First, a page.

Superheroes rule pop culture right now and readers demand more superhero items whenever I go too long without one. Here’s a look at yet another neglected pantheon of comic book heroes who don’t get the attention that Marvel and DC do.
Secret Identity: Phil Anson
Origin: A young American ran off to Tibet in 1915 and spent 25 years studying with the Grand High Lamas to learn some of their mystic secrets. After mastering them he returned to the U.S. to fight the forces of evil.
First Appearance: The Funnies #45 (July 1940). His final Golden Age appearance came in 1941.
Powers: Phil Anson only had superpowers in his astral body. He would go into a trance – during which his vulnerable physical form would be guarded by his sidekick, bellhop Whizzer McGee. While in this trance Anson’s astral form, Phantasmo, could fly, had massive super-strength and could grow to giant size as well as turn invisible.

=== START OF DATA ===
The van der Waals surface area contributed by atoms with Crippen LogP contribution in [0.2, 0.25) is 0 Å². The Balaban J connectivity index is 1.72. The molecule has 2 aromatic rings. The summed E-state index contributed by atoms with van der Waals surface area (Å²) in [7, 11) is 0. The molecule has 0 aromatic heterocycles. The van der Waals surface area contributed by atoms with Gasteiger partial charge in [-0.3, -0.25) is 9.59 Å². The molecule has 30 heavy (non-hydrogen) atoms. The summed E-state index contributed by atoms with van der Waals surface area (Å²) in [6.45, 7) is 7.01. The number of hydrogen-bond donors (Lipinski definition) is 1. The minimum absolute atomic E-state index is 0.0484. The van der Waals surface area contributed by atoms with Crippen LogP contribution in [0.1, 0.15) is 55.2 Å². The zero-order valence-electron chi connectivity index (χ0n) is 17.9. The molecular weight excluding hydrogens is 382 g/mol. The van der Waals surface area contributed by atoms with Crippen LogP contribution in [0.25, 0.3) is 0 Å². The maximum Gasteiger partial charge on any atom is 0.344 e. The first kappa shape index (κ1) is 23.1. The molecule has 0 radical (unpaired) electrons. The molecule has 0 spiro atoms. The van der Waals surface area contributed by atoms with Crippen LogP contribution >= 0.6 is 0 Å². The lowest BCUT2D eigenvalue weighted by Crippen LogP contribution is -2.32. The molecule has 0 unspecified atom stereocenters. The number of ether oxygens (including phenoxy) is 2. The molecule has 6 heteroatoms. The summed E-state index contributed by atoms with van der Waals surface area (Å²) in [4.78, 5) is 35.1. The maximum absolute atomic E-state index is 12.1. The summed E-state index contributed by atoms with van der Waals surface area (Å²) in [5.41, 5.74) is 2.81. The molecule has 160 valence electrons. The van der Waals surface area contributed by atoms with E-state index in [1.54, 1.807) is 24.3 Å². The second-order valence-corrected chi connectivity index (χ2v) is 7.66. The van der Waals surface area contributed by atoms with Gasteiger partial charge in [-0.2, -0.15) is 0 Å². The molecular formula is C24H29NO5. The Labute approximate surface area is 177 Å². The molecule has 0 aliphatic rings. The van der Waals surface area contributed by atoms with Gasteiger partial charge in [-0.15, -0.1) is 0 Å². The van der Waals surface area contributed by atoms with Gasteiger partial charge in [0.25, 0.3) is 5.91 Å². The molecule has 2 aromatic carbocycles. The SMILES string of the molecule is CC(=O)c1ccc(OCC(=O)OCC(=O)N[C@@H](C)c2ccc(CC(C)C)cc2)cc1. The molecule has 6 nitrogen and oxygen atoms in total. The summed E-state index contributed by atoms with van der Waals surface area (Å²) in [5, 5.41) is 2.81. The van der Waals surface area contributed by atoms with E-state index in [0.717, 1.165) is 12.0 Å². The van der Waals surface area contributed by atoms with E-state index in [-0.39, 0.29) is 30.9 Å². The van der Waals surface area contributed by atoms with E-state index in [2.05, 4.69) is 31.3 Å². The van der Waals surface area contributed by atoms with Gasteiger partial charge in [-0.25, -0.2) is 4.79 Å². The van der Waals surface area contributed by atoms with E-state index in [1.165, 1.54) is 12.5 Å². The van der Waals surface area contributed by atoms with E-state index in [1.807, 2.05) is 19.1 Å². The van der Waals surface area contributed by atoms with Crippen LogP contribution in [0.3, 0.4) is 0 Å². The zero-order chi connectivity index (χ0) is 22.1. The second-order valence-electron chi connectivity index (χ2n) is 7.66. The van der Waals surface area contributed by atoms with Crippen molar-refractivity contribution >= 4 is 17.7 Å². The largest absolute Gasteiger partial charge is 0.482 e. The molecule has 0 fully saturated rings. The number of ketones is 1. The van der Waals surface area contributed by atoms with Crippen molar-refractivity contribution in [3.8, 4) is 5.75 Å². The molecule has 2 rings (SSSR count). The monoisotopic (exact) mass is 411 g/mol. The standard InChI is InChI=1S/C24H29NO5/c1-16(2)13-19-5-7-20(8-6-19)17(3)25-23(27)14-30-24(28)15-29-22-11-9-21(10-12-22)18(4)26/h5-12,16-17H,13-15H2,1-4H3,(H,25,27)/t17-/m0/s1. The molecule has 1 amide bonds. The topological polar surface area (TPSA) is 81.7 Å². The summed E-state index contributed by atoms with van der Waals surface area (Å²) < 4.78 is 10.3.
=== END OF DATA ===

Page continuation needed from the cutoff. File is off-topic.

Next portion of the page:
Comment: Phantasmo had a kind of “Superman crossed with the Spectre” appeal.
Secret Identity: Matthew Gibbs, Air Force Pilot
Origin: While flying a U-2 spy plane over Communist China, Matthew Gibbs and his aircraft were hit by multiple Red Chinese experimental nuclear missiles. In the aftermath, Gibbs was able to reassemble his body, which now possessed extraordinary nuclear powers. He donned a costume and began working for the CIA as the superhero Nukla.
First Appearance: Nukla #1 (October 1965)
Powers: Nukla could shoot controlled nuclear explosions from his fingertips as well as render his body immaterial at will.
Comment: As was the case with Timely/ Marvel Comics, Dell went from having World War Two spawn many of their Golden Age heroes to having the Cold War spawn many of their Silver Age heroes. And since Nukla sounds like a female figure this hero could be a woman if revived today. Continue reading